Saturday, December 18, 2010

Patricia Prime

Some Moments of Love, Hamza Hassan Sheikh. Shirkat Printing Press.

Reviewed By Patricia Prime

The cover of Some Moments of Love depicts a romantic image of a young girl with a background of the sea, sunset and birds. In this, his first collection, Hamza Hassan Sheikh, writes about romantic love, his spiritual journey and nature. He has created an extraordinarily moving and poetic universe, at once richly physical and uncompromisingly metaphysical. Hamza Hassan Sheikh makes an emphatic step in these poems over the physical frontier into another space:

I saw towards the colourless sky
And thought
That in her eyes
All blueness of indigo sky has gathered
And there is no rescue.

Some Moments of Love contains poems that are hymns to love and life, grandly dense, hallucinatory in their intensity, lyrics of romance, passion and intimacy that circle each other like satellites. The poems are rhythmically driven, and dense with allusions, music and ideas. What the poet displays is spiritual determination, self-discipline. There’s nothing vague about his words: they aim at precise self-identification. The self’s trappings are elucidated and avoided:

The faces seem innocent
We love them.
But when they betray us,
The same innocent, pretty faces
Turn cruel, very cruel.
Now it’s enough,
Give me a chance!

The mystical lens is inevitably wide-angled, but universal empathy is not the first thing on his mind: self-salvation is his immediate target, the passionate nature of his own feelings the first limitation to surpass:

Look at my plight,
I have abided you in my sights
Turning over my youth,
Just on you.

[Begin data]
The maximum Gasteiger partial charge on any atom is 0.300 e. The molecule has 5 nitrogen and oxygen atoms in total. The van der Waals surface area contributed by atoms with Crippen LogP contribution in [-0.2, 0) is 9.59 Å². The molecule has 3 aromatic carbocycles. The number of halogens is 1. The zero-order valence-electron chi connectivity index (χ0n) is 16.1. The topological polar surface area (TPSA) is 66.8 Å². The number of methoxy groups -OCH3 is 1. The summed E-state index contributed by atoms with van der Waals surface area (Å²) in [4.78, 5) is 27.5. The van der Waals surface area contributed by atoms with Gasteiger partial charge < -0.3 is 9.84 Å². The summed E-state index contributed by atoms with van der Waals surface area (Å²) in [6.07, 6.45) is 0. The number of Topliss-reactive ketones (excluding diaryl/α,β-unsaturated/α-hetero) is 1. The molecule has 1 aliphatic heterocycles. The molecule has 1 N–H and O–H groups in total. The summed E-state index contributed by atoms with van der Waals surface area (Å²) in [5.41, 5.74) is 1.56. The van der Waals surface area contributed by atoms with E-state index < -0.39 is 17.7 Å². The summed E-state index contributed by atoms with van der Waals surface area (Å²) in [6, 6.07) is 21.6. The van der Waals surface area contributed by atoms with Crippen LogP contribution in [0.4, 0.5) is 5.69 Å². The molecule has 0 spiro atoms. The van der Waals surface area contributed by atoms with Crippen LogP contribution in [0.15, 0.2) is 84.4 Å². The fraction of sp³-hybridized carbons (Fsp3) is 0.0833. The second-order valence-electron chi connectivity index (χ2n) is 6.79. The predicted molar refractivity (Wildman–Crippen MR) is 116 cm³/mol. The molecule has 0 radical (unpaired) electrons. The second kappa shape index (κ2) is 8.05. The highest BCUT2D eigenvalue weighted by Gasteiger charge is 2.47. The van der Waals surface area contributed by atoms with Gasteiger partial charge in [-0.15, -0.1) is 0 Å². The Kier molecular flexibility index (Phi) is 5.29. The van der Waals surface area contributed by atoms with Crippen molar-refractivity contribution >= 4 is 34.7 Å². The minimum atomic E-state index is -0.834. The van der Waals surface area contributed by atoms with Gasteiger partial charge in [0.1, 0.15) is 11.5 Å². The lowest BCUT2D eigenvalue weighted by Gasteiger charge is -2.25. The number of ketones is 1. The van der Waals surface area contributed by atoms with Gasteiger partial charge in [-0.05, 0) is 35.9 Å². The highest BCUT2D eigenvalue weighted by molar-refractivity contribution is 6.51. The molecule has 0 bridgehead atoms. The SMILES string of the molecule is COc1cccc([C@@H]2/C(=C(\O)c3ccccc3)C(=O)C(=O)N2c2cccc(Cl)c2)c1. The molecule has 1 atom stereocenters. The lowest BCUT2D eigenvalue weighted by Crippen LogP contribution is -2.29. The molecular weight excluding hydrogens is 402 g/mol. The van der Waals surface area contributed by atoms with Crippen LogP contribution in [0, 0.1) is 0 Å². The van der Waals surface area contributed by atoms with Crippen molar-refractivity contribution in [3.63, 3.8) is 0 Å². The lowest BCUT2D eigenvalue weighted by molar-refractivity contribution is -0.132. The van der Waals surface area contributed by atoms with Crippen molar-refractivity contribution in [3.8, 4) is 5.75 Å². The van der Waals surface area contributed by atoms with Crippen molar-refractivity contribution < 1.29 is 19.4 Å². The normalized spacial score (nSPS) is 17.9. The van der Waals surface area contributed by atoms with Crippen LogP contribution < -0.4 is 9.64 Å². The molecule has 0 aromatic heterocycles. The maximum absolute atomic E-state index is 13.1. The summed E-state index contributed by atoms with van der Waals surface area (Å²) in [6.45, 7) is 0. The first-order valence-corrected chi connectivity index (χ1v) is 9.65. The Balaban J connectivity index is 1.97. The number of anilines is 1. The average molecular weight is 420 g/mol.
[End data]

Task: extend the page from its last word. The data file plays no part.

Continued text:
Such a use of figurative language is quite rare in Some Moments of Love even when it is used it’s not to fire the imagination but to enlighten the mind-which is fine. The crux is this: for the words to function as pointers to a truer dimension of existence then they must be memorable in themselves; few of these poems are strong enough to lodge themselves in the mind. Fragile and far-removed from the hurly-burly of most contemporary writing, Hamza Hassan Sheikh is determined to explore the nature of romance and to make it a spiritual journey is perhaps a little too overt at times, and the poems are most successful where moments of hallucinatory vision catch up all the ideas and fuse them into something more, as in Love’s Force,

When the bloom danced with breeze
And it bent towards me,
By your love’s mighty force.

The poet is a natural observer, and one who continues to look long after most people would allow their gaze to drift. And it’s just then that the sun’s rays touch his face, or capricious draughts of the cool breeze dance on blooms and boughs. A rainbow appears and the poet sees pictures of himself and his lover appearing in the rain drops.

This very precise yet sensory writing is characteristic of Hamza Hassan Sheikh’s poetry, and it earths his subject matter. In “A Meeting”, he talks about a girl he once met and says,

‘I will help you’ to again her I told
In the dark shadow your hand I will hold.

These shadows are very much what Hamza Hassan Sheikh captures in his poetry.

The title of the collection is apt: these are romantic moments, stories set in a territory that belong to the poet, but could have a universal truth to them.

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